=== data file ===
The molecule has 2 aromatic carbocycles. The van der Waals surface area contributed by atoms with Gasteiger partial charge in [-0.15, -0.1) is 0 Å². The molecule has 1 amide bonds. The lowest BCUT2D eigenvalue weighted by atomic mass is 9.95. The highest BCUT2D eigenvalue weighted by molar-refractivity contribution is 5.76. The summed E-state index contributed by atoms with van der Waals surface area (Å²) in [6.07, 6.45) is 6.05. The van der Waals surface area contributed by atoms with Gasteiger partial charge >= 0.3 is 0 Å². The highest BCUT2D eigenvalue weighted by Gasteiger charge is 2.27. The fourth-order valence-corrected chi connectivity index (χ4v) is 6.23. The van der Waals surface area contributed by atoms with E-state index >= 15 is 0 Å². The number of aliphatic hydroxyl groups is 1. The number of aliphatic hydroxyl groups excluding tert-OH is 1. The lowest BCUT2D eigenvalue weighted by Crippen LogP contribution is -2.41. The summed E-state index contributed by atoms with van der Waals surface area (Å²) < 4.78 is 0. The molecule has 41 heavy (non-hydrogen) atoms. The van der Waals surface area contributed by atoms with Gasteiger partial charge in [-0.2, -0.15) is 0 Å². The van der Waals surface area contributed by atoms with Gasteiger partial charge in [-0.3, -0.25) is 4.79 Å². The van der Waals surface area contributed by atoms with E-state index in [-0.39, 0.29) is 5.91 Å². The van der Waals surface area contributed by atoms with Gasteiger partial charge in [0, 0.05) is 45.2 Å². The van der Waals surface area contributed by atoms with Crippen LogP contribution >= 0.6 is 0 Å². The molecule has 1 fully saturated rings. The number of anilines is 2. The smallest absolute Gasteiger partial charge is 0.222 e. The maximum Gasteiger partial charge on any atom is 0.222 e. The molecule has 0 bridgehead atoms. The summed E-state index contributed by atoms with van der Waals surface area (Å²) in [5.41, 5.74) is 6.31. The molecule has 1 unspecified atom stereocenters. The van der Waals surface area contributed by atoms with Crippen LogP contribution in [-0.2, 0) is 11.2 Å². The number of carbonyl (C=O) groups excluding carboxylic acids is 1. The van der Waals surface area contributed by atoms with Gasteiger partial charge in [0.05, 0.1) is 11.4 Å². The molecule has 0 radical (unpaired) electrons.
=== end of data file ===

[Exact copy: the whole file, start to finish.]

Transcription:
The molecule has 2 aromatic carbocycles. The van der Waals surface area contributed by atoms with Gasteiger partial charge in [-0.15, -0.1) is 0 Å². The molecule has 1 amide bonds. The lowest BCUT2D eigenvalue weighted by atomic mass is 9.95. The highest BCUT2D eigenvalue weighted by molar-refractivity contribution is 5.76. The summed E-state index contributed by atoms with van der Waals surface area (Å²) in [6.07, 6.45) is 6.05. The van der Waals surface area contributed by atoms with Gasteiger partial charge >= 0.3 is 0 Å². The highest BCUT2D eigenvalue weighted by Gasteiger charge is 2.27. The fourth-order valence-corrected chi connectivity index (χ4v) is 6.23. The van der Waals surface area contributed by atoms with E-state index >= 15 is 0 Å². The number of aliphatic hydroxyl groups is 1. The number of aliphatic hydroxyl groups excluding tert-OH is 1. The lowest BCUT2D eigenvalue weighted by Crippen LogP contribution is -2.41. The summed E-state index contributed by atoms with van der Waals surface area (Å²) < 4.78 is 0. The molecule has 41 heavy (non-hydrogen) atoms. The van der Waals surface area contributed by atoms with Gasteiger partial charge in [-0.2, -0.15) is 0 Å². The van der Waals surface area contributed by atoms with Gasteiger partial charge in [-0.3, -0.25) is 4.79 Å². The van der Waals surface area contributed by atoms with E-state index in [-0.39, 0.29) is 5.91 Å². The van der Waals surface area contributed by atoms with Gasteiger partial charge in [0, 0.05) is 45.2 Å². The van der Waals surface area contributed by atoms with Crippen LogP contribution >= 0.6 is 0 Å². The molecule has 1 fully saturated rings. The number of anilines is 2. The smallest absolute Gasteiger partial charge is 0.222 e. The maximum Gasteiger partial charge on any atom is 0.222 e. The molecule has 0 bridgehead atoms. The summed E-state index contributed by atoms with van der Waals surface area (Å²) in [5.41, 5.74) is 6.31. The molecule has 1 unspecified atom stereocenters. The van der Waals surface area contributed by atoms with Crippen LogP contribution in [-0.2, 0) is 11.2 Å². The number of carbonyl (C=O) groups excluding carboxylic acids is 1. The van der Waals surface area contributed by atoms with Gasteiger partial charge in [0.05, 0.1) is 11.4 Å². The molecule has 0 radical (unpaired) electrons.